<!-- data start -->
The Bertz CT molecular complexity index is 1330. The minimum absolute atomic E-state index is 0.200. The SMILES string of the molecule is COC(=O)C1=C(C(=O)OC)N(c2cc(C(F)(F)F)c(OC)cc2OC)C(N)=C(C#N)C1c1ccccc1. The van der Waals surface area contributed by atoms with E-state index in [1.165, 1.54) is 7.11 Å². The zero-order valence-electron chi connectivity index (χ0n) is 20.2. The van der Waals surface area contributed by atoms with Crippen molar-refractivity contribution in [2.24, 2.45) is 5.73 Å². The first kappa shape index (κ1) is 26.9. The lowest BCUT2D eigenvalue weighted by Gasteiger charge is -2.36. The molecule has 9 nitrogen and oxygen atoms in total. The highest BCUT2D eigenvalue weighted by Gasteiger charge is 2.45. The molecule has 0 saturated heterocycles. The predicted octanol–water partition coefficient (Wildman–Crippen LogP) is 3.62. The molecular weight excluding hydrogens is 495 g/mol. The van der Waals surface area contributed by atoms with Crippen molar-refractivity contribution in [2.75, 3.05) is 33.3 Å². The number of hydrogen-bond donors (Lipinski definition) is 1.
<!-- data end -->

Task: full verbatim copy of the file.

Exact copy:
The Bertz CT molecular complexity index is 1330. The minimum absolute atomic E-state index is 0.200. The SMILES string of the molecule is COC(=O)C1=C(C(=O)OC)N(c2cc(C(F)(F)F)c(OC)cc2OC)C(N)=C(C#N)C1c1ccccc1. The van der Waals surface area contributed by atoms with E-state index in [1.165, 1.54) is 7.11 Å². The zero-order valence-electron chi connectivity index (χ0n) is 20.2. The van der Waals surface area contributed by atoms with Crippen molar-refractivity contribution in [2.24, 2.45) is 5.73 Å². The first kappa shape index (κ1) is 26.9. The lowest BCUT2D eigenvalue weighted by Gasteiger charge is -2.36. The molecule has 9 nitrogen and oxygen atoms in total. The highest BCUT2D eigenvalue weighted by Gasteiger charge is 2.45. The molecule has 0 saturated heterocycles. The predicted octanol–water partition coefficient (Wildman–Crippen LogP) is 3.62. The molecular weight excluding hydrogens is 495 g/mol. The van der Waals surface area contributed by atoms with Crippen molar-refractivity contribution in [2.75, 3.05) is 33.3 Å². The number of hydrogen-bond donors (Lipinski definition) is 1.